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Preventive measures to reduce lower back pain in men should begin in youth

Obesity or being overweight in early adulthood and throughout life increases the risk of radiating lower back pain among men, latest research suggests.

A study assessed the association between being overweight or obese and having low back pain or a clinically defined low back disorder throughout a person’s life.

The development of obesity increases the risk of low back pain for men

Picture credit: SPL

The health records of 1,385 men aged 30 to 50 were examined, with baseline data taken from prior compulsory military service records and follow-up from a nationwide health examination survey.

Height and weight were measured at baseline and follow-up, and waist circumference at follow-up. Weight at different ages was ascertained to calculate age-standardised mean body mass index (BMI) throughout life. The symptom-based outcome measures at follow-up included prevalence of non-specific and radiating low back pain in the previous 30 days. The clinically defined outcome measures included chronic low back syndrome and sciatica.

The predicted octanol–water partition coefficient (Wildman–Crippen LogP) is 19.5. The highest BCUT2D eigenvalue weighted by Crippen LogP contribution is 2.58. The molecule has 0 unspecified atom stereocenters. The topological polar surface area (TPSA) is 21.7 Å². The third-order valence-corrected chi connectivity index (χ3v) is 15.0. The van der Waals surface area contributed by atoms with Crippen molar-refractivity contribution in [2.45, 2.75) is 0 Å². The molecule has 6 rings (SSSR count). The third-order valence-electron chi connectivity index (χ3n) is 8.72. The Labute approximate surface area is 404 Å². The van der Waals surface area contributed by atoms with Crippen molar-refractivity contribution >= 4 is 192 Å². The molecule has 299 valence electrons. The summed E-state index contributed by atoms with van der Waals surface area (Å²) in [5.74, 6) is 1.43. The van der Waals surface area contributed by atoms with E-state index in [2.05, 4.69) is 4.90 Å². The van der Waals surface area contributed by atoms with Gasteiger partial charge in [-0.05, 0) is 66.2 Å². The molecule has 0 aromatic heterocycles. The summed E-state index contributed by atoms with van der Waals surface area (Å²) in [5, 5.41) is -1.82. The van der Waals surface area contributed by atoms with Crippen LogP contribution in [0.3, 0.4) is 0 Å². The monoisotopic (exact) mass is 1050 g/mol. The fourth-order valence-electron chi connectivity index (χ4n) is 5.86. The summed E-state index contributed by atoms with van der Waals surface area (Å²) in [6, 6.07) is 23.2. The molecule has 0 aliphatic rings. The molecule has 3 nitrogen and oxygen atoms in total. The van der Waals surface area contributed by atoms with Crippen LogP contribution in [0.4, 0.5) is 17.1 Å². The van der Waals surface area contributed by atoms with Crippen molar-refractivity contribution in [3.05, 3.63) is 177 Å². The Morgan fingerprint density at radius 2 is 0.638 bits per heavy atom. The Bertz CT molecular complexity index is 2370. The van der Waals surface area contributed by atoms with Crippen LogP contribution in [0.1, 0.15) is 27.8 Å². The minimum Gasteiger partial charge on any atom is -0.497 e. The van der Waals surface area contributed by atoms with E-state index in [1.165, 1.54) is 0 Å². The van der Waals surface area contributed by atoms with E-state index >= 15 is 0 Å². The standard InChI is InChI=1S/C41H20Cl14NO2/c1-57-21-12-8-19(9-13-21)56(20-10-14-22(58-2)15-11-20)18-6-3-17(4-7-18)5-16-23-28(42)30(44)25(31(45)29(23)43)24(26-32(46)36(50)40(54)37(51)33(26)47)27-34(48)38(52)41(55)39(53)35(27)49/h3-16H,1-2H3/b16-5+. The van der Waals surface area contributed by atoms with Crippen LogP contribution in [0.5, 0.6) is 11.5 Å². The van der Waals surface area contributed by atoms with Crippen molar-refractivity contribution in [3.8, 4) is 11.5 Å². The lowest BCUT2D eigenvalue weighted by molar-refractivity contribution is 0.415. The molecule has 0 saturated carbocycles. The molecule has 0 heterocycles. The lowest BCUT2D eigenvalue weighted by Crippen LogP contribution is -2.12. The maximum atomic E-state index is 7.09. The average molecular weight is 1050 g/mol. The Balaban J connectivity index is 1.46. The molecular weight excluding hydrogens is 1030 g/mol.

Baseline BMI at age 20 predicted the risk of radiating low back pain in adulthood, with the prevalence ratio of 1.26 for one standard deviation increase in BMI. The development of obesity throughout follow-up increased the risk of radiating low back pain, and general and abdominal obesity were associated with radiating low back pain.

The researchers say more preventive measures need to start during youth, in addition to prevention of further weight gain throughout life.

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